Referring to FIGS. 3 and 4, there are shown rigid sheaths 1 that are extended or have rigid extensions 23 and 24 thereon. The rigid extensions may have a cylindrical end 25, or an arcuate bulbous end 26, or any other desired shape. These shapes will in general be the same as those provided on laryngoscope blades designed to perform specific functions. By use of these rigid sheaths any type laryngoscope blade can be used with the sheath, including those having no specific blade end shape. Several sheaths can be used, in the alternative or in sequence, to perform different functions with one blade. With these sheaths the need for plural expensive special-purpose stainless steel blades is eliminated.
The embodiment of FIG. 3 protects the blade from contamination during use by preventing contact between the blade and body parts. A transparent area 12 is provided for illumination. An external guideway 4 is provided for guidance of a tube or other means. The embodiment of FIG. 4 permits the sheath to act as a guideway for illumination means, tubes or other elements, as well as performing the restraint of the tongue and manipulation of body parts. The sheath is provided with openings 13 and 14 that permit a passage for the illumination means, tubes or other means.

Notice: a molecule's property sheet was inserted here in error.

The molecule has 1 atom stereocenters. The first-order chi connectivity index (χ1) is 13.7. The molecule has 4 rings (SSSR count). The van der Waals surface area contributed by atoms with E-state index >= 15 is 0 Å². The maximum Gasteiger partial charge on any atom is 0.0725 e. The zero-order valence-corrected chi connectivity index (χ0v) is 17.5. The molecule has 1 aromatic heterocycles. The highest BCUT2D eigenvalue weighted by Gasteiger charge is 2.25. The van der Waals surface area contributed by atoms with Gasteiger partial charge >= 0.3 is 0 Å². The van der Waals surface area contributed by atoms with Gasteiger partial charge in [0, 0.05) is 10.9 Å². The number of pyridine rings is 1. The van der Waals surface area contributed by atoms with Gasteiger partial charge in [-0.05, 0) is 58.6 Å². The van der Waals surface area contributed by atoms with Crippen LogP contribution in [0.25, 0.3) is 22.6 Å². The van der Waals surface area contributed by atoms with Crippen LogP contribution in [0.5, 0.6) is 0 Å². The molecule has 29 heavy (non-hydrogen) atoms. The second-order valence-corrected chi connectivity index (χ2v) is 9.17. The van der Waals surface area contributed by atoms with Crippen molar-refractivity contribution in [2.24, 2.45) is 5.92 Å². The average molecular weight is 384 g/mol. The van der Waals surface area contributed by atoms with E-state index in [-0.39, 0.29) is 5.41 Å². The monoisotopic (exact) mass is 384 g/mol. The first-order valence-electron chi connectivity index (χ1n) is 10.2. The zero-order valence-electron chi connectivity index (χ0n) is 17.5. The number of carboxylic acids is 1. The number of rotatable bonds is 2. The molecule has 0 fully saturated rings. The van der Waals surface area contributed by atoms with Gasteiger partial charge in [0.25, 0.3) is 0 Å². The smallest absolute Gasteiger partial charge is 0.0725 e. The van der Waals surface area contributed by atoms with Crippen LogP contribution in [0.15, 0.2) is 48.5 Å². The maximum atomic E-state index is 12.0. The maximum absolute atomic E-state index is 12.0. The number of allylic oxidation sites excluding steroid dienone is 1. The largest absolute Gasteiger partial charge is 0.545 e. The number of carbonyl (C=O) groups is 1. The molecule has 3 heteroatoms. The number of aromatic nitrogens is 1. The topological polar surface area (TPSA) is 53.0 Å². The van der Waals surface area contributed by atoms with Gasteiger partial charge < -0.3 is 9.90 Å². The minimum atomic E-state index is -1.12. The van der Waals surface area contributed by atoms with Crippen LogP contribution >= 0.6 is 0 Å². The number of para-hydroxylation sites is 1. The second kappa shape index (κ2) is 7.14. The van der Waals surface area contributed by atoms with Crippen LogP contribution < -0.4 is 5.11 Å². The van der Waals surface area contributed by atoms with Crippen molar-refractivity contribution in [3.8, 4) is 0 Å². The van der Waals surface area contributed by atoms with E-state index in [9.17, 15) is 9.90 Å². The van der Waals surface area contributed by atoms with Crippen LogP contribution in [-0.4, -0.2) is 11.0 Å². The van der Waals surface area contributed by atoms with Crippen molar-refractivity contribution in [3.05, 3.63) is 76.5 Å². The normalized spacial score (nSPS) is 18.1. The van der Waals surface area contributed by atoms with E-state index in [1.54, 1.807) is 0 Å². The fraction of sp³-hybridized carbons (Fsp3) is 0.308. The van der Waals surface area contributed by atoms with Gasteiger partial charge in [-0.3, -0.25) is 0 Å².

It is believed that the construction, operation and advantages of this device will be apparent to those skilled in the art. It is to be understood that the present disclosure is illustrative only and that changes, variations, substitutions, modifications and equivalents will be readily apparent to one skilled in the art, and that such may be made without departing from the spirit of the invention as defined by the following claims.
|Cited Patent||Filing date||Publication date||Applicant||Title|
|US3426749 *||May 13, 1966||Feb 11, 1969||Longworth Scient Instr Co Ltd||Disposable cover for laryngoscope blade|